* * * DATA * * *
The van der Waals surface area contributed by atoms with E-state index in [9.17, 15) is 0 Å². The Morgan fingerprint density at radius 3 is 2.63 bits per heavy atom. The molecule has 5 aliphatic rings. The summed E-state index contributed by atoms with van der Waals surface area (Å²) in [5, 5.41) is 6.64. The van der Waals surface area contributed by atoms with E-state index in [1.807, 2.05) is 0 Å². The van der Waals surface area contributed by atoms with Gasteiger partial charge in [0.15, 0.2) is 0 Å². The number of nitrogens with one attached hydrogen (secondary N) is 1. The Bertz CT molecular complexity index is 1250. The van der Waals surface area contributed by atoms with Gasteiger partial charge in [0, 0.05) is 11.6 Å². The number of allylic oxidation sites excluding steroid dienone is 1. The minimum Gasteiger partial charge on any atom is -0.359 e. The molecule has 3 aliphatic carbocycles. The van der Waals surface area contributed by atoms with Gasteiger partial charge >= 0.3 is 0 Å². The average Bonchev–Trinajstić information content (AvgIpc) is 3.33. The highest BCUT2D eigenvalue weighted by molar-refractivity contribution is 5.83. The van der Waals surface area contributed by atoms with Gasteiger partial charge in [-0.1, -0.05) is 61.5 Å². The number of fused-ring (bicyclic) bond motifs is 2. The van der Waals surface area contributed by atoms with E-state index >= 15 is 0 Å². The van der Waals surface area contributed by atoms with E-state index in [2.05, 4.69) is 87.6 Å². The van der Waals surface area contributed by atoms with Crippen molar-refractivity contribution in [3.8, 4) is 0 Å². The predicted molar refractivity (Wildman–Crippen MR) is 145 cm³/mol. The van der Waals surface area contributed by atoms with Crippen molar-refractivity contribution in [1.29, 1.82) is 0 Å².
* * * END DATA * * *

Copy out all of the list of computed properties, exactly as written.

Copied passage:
The van der Waals surface area contributed by atoms with E-state index in [9.17, 15) is 0 Å². The Morgan fingerprint density at radius 3 is 2.63 bits per heavy atom. The molecule has 5 aliphatic rings. The summed E-state index contributed by atoms with van der Waals surface area (Å²) in [5, 5.41) is 6.64. The van der Waals surface area contributed by atoms with E-state index in [1.807, 2.05) is 0 Å². The van der Waals surface area contributed by atoms with Gasteiger partial charge in [0.15, 0.2) is 0 Å². The number of nitrogens with one attached hydrogen (secondary N) is 1. The Bertz CT molecular complexity index is 1250. The van der Waals surface area contributed by atoms with Gasteiger partial charge in [0, 0.05) is 11.6 Å². The number of allylic oxidation sites excluding steroid dienone is 1. The minimum Gasteiger partial charge on any atom is -0.359 e. The molecule has 3 aliphatic carbocycles. The van der Waals surface area contributed by atoms with Gasteiger partial charge >= 0.3 is 0 Å². The average Bonchev–Trinajstić information content (AvgIpc) is 3.33. The highest BCUT2D eigenvalue weighted by molar-refractivity contribution is 5.83. The van der Waals surface area contributed by atoms with Gasteiger partial charge in [-0.1, -0.05) is 61.5 Å². The number of fused-ring (bicyclic) bond motifs is 2. The van der Waals surface area contributed by atoms with E-state index >= 15 is 0 Å². The van der Waals surface area contributed by atoms with E-state index in [2.05, 4.69) is 87.6 Å². The van der Waals surface area contributed by atoms with Crippen molar-refractivity contribution in [3.8, 4) is 0 Å². The predicted molar refractivity (Wildman–Crippen MR) is 145 cm³/mol. The van der Waals surface area contributed by atoms with Crippen molar-refractivity contribution in [1.29, 1.82) is 0 Å².